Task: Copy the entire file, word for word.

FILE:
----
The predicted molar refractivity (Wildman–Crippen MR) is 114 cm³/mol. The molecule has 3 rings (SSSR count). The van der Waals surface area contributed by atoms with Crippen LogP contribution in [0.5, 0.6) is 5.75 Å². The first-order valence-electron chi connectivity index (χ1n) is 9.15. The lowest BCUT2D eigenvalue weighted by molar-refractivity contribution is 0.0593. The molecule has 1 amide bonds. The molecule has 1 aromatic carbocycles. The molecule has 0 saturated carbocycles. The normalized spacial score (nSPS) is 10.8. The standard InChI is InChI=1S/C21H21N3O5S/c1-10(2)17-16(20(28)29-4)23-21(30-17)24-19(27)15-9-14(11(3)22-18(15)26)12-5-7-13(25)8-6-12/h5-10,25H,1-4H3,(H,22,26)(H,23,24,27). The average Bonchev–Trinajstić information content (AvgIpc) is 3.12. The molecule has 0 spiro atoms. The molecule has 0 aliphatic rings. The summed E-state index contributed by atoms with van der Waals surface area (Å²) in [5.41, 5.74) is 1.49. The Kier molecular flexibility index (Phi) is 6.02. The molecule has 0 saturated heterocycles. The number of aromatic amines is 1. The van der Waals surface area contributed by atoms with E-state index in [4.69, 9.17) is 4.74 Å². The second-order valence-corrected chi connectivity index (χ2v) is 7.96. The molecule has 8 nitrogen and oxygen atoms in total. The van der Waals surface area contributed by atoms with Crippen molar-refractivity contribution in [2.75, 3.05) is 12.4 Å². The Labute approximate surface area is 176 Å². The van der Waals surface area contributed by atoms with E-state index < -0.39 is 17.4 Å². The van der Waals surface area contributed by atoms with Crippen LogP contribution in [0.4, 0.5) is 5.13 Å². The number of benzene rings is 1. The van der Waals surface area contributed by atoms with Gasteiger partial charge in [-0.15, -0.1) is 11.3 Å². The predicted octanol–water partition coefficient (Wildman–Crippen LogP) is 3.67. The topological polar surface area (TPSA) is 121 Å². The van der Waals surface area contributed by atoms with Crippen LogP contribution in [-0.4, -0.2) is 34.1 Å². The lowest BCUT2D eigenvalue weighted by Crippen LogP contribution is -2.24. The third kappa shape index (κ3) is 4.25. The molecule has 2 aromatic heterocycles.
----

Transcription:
The predicted molar refractivity (Wildman–Crippen MR) is 114 cm³/mol. The molecule has 3 rings (SSSR count). The van der Waals surface area contributed by atoms with Crippen LogP contribution in [0.5, 0.6) is 5.75 Å². The first-order valence-electron chi connectivity index (χ1n) is 9.15. The lowest BCUT2D eigenvalue weighted by molar-refractivity contribution is 0.0593. The molecule has 1 amide bonds. The molecule has 1 aromatic carbocycles. The molecule has 0 saturated carbocycles. The normalized spacial score (nSPS) is 10.8. The standard InChI is InChI=1S/C21H21N3O5S/c1-10(2)17-16(20(28)29-4)23-21(30-17)24-19(27)15-9-14(11(3)22-18(15)26)12-5-7-13(25)8-6-12/h5-10,25H,1-4H3,(H,22,26)(H,23,24,27). The average Bonchev–Trinajstić information content (AvgIpc) is 3.12. The molecule has 0 spiro atoms. The molecule has 0 aliphatic rings. The summed E-state index contributed by atoms with van der Waals surface area (Å²) in [5.41, 5.74) is 1.49. The Kier molecular flexibility index (Phi) is 6.02. The molecule has 0 saturated heterocycles. The number of aromatic amines is 1. The van der Waals surface area contributed by atoms with E-state index in [4.69, 9.17) is 4.74 Å². The second-order valence-corrected chi connectivity index (χ2v) is 7.96. The molecule has 8 nitrogen and oxygen atoms in total. The van der Waals surface area contributed by atoms with Crippen molar-refractivity contribution in [2.75, 3.05) is 12.4 Å². The Labute approximate surface area is 176 Å². The van der Waals surface area contributed by atoms with E-state index < -0.39 is 17.4 Å². The van der Waals surface area contributed by atoms with Crippen LogP contribution in [0.4, 0.5) is 5.13 Å². The number of benzene rings is 1. The van der Waals surface area contributed by atoms with Gasteiger partial charge in [-0.15, -0.1) is 11.3 Å². The predicted octanol–water partition coefficient (Wildman–Crippen LogP) is 3.67. The topological polar surface area (TPSA) is 121 Å². The van der Waals surface area contributed by atoms with Crippen LogP contribution in [-0.4, -0.2) is 34.1 Å². The lowest BCUT2D eigenvalue weighted by Crippen LogP contribution is -2.24. The third kappa shape index (κ3) is 4.25. The molecule has 2 aromatic heterocycles.